Happiness moment: after spending a couple of hours driving around town doing errands the kids and I ended up being hangry so we went out for supper. It  was beautiful out so  we sat on outside and played rock, paper, scissors and played eye spy. Life happens in these little moments and I find most of my true happiness comes during these times. I am so thankful I have these truly fun little people to hang out with and I am even more thankful that they like hanging out with me. 

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Ashes to ashes 

We picked up Dad’s ashes today. I am discovering that there are a lot of things about cremation I hadn’t thought through. But here we are, and we will hold hands and walk together through this part as well. 

I spent some time trying to figure out where to put the ashes in the car. Do I buckle them into the front seat? That felt weird. I decided on the trunk. Weird but hopefully safer. I felt kind of bad putting the ashes in the trunk of the car, and worried I’d get in an accident….. I’ve watched way too many bad sitcoms making fun of cremation mishaps I suppose. We made it home safely I’m happy to announce and I avoided any of those awkward moments. 

Even though I was completely pro-cremation and had been certain it was what I would want for myself, the reality of it is turning out to be much more emotionally difficult than I would have thought. I understand we are not of the body. I understand that the Dad part of Dad left the building way back at the hospice. However, the reality that the body now is also gone seems to be a little much. Like he was just erased or something. 

I don’t know, I suppose I will work that through in my heart at some point. It does interfere with my heart’s strong denial that Dad is anywhere but out for a walk, or out in the garden. Alive. 

Dad’s ashes had to stay at my place for the afternoon. It wasn’t until after supper that I packed up my laundry and the ashes and headed over to Mom’s place. I was standing in my yard – laundry on one hip, urn balanced on the other side – looking behind the barn where they were chasing cows, and then looked up at the sky and said just so you know Dad, this tops the list of the weirdest things I have done. Then I walked over to the house talking to him the whole way. It was weird and nice all at once.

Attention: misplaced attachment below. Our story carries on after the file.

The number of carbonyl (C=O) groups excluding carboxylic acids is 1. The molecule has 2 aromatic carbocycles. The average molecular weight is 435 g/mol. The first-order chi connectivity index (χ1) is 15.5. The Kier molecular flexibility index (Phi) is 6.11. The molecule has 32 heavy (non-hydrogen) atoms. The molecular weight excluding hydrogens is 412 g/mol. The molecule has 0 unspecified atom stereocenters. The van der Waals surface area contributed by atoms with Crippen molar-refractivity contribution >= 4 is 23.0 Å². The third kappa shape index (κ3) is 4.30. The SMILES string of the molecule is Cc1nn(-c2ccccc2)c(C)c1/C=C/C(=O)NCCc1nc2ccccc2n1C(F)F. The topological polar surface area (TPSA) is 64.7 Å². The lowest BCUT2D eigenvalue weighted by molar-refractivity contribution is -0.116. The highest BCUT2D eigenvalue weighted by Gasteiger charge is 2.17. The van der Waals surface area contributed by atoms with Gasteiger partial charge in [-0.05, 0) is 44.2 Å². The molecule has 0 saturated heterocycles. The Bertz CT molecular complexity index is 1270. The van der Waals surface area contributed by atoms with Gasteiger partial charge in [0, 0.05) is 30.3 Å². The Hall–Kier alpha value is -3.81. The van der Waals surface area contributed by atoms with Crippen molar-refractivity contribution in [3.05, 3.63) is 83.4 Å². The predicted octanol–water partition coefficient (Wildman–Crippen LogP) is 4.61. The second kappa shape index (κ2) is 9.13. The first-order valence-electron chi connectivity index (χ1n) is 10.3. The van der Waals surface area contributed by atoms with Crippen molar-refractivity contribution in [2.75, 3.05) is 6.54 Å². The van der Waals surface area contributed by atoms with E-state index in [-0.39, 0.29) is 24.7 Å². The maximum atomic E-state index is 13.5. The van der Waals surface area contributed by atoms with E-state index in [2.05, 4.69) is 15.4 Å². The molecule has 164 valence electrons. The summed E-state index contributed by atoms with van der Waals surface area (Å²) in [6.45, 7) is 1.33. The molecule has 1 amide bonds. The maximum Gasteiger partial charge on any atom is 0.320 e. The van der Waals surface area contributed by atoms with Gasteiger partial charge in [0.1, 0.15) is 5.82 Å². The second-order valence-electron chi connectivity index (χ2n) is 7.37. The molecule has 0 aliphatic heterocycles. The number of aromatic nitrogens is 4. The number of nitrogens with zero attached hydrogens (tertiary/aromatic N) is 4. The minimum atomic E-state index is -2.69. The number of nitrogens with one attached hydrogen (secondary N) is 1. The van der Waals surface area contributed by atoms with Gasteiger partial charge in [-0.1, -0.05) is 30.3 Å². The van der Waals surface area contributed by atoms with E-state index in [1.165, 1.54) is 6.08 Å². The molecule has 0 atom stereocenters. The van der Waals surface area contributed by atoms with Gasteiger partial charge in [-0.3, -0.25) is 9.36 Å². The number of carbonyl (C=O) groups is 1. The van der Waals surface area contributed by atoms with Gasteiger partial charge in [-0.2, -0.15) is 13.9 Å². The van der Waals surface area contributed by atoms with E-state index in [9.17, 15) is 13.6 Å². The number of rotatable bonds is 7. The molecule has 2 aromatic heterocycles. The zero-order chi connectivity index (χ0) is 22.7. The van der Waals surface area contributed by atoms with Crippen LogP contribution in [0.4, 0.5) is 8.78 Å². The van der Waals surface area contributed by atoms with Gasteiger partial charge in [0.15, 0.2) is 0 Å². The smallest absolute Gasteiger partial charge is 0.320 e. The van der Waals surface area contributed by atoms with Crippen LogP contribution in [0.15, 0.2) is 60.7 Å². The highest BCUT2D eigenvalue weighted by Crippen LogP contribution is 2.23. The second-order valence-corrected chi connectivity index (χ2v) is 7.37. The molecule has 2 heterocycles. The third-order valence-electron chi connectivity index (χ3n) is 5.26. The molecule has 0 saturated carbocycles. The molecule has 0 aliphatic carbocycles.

Today my happiness moments were served to me three ways: physical, emotional, and spiritual. 

When we came home from school I lay down on the couch to rest for a minute and ended up studying my eyelids for an hour and a half. Not only have we had an exhaustingly emotional few weeks, but I don’t  have blinds on our windows yet and it’s only dark from 11pm to 4:30am. Not enough sleep time. The nap brought me physical happiness. 

After supper I went for a walk along the ridge. It’s where Dad used to love to walk. Not only did I feel closer to him, but I had some awesome walking companions. My emotional happiness: 

   

The view from the ridge. 

 

When I got back from my walk Jenna had done some chalk art expressing her feelings about her Grandpa’s death. It gave me spiritual happiness.   

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My bleeding heart (plant)

The most beautiful moment of the day happened when I walked around the corner of my parent’s house this morning. My sister was kneeling beside my dad’s bed singing the most beautiful spiritual song to him. Her voice was filled with love and it very much was a moment where emotions and time were both suspended and very intense. It was all blurred together in a way that is difficult to describe. My heart needed me to just stop and be in that space. 

The happiness moment came later this afternoon at my house. Jenna and I finally got around to planting our pansies and our bleeding heart plant.  

There’s a bleeding heart plant at my parents’ place and as kids we would stand on the driveway and tell the story of the bleeding heart over and over. Although the same plant is still there it’s kind of cool now that we can tell the same stories at our house.